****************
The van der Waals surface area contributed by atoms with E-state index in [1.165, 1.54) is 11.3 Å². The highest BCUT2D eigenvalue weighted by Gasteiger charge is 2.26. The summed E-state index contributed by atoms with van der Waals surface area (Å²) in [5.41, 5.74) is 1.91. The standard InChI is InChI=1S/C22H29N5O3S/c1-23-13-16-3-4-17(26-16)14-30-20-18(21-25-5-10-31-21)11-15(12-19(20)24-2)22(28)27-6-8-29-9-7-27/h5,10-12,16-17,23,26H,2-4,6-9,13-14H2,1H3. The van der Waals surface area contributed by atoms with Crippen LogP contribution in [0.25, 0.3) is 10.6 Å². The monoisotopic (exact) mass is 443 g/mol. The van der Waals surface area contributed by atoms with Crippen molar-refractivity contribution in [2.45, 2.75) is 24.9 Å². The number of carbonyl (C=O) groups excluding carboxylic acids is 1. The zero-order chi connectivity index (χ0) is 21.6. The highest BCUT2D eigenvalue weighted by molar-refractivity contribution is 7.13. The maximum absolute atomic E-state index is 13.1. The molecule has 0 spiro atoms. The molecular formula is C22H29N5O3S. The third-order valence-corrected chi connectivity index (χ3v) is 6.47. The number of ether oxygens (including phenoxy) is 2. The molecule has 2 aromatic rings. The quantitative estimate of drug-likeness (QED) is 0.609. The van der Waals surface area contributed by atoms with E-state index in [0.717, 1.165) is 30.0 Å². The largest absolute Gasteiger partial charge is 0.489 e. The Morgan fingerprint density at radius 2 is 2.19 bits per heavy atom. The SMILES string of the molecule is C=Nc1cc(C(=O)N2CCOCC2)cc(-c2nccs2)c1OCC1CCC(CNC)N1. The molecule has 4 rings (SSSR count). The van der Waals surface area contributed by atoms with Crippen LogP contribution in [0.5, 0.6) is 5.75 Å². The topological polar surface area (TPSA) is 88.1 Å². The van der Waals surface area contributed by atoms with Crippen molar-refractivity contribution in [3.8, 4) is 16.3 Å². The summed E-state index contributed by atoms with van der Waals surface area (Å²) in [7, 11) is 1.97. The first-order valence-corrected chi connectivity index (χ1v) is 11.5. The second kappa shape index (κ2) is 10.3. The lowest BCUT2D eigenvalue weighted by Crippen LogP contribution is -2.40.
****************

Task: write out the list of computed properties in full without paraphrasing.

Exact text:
The van der Waals surface area contributed by atoms with E-state index in [1.165, 1.54) is 11.3 Å². The highest BCUT2D eigenvalue weighted by Gasteiger charge is 2.26. The summed E-state index contributed by atoms with van der Waals surface area (Å²) in [5.41, 5.74) is 1.91. The standard InChI is InChI=1S/C22H29N5O3S/c1-23-13-16-3-4-17(26-16)14-30-20-18(21-25-5-10-31-21)11-15(12-19(20)24-2)22(28)27-6-8-29-9-7-27/h5,10-12,16-17,23,26H,2-4,6-9,13-14H2,1H3. The van der Waals surface area contributed by atoms with Crippen LogP contribution in [0.25, 0.3) is 10.6 Å². The monoisotopic (exact) mass is 443 g/mol. The van der Waals surface area contributed by atoms with Crippen molar-refractivity contribution in [2.45, 2.75) is 24.9 Å². The number of carbonyl (C=O) groups excluding carboxylic acids is 1. The zero-order chi connectivity index (χ0) is 21.6. The highest BCUT2D eigenvalue weighted by molar-refractivity contribution is 7.13. The maximum absolute atomic E-state index is 13.1. The molecule has 0 spiro atoms. The molecular formula is C22H29N5O3S. The third-order valence-corrected chi connectivity index (χ3v) is 6.47. The number of ether oxygens (including phenoxy) is 2. The molecule has 2 aromatic rings. The quantitative estimate of drug-likeness (QED) is 0.609. The van der Waals surface area contributed by atoms with E-state index in [0.717, 1.165) is 30.0 Å². The largest absolute Gasteiger partial charge is 0.489 e. The Morgan fingerprint density at radius 2 is 2.19 bits per heavy atom. The SMILES string of the molecule is C=Nc1cc(C(=O)N2CCOCC2)cc(-c2nccs2)c1OCC1CCC(CNC)N1. The molecule has 4 rings (SSSR count). The van der Waals surface area contributed by atoms with Crippen LogP contribution in [0.5, 0.6) is 5.75 Å². The topological polar surface area (TPSA) is 88.1 Å². The van der Waals surface area contributed by atoms with Crippen molar-refractivity contribution in [3.8, 4) is 16.3 Å². The summed E-state index contributed by atoms with van der Waals surface area (Å²) in [7, 11) is 1.97. The first-order valence-corrected chi connectivity index (χ1v) is 11.5. The second kappa shape index (κ2) is 10.3. The lowest BCUT2D eigenvalue weighted by Crippen LogP contribution is -2.40.